The Desolate Garden

The Desolate Garden

There was a man lovingly tending his garden one day when a passerby stopped and admired his craft. The stranger, an Englishman, stopped and glanced, then finding a need to comment, lingered and lent against the wall propping himself up by stretching out a hand onto the rotting gate post.
        He was uncomfortable in the heat so wiped his brow by taking out a handkerchief from his jacket pocket and then, when suitable composed, said.
        “Isn’t God wonderful. He gives us this sun and the rains and turns everything in THE DESOLATE GARDEN from a wilderness to what you have achieved here, before my weary eyes.”  He paused for a second, casting his vision over all what spread out before him then continued, with a slight approving shake of his head. “A truly marvelous sight you must be so proud of all your work.”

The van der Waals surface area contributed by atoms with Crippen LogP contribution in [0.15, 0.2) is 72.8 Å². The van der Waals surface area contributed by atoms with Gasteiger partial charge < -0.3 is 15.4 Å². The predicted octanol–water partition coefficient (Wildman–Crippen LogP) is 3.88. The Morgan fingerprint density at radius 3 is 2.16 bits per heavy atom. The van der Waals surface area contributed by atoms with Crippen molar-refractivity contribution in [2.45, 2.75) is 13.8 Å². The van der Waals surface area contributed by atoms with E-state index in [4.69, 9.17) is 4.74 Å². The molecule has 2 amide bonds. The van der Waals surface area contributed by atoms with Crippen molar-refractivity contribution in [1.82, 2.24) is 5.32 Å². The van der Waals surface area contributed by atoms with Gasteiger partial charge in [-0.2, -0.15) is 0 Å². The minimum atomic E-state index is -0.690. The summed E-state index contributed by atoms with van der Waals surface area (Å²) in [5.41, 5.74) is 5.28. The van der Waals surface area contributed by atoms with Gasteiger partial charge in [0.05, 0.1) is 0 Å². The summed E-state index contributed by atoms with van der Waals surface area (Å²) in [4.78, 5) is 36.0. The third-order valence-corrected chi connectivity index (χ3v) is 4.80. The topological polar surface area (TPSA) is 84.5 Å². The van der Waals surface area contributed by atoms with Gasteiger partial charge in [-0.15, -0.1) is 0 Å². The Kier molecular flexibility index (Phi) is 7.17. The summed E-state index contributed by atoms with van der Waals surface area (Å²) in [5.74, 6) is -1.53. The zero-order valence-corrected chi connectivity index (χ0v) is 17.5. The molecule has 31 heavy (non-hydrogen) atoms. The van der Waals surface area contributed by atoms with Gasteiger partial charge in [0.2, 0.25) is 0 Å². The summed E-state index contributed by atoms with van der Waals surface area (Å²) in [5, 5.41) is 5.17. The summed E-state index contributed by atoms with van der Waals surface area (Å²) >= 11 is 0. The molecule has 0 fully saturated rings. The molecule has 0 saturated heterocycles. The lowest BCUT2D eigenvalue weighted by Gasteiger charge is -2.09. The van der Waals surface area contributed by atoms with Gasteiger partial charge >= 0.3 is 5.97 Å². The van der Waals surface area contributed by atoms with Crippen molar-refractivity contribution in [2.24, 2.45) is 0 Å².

The tired, but patient gardener, rose to his feet and braced his back, rubbing it gently to ease away the strain of his labours, then turned to face his new devotee and replied in a concerned Scottish tone.
        “Aye you’re right enough there, but he sends the rain at the wrong time and the sun when I want to do all my work. If only he was to ask me when I wanted them, then it would be more appreciated.”
The wanderer thought about this for a few seconds, nodding his head in agreement again until at last he made up his mind what to
say.
        “Yes, you are absolutely right there old chap but how does the
saying go....you don’t always get what you want, you get what you need….look at it that way my good fellow. Sometimes we should simply be grateful without complaint.” Silently he recalled how the Scots were never a race to expound on the joys of life.
        The gardener, none too keen on the English in general, and never accustomed to looking at life in a charitable way, saw no reason to change that philosophy. Suitably refreshed from his toils and struggles in the husbandry of God fine soil, quickly retorted.
        “Aye you’re right enough there but God needs me, otherwise, left on his own he would make a fine mess of my garden and no mistake. Look at some of the others that you passed on your way here!”
There is a moral in this story, one that few find. It is that we all have to work with God. Alone we muck it up that’s for sure.


by for www.femalefirst.co.uk
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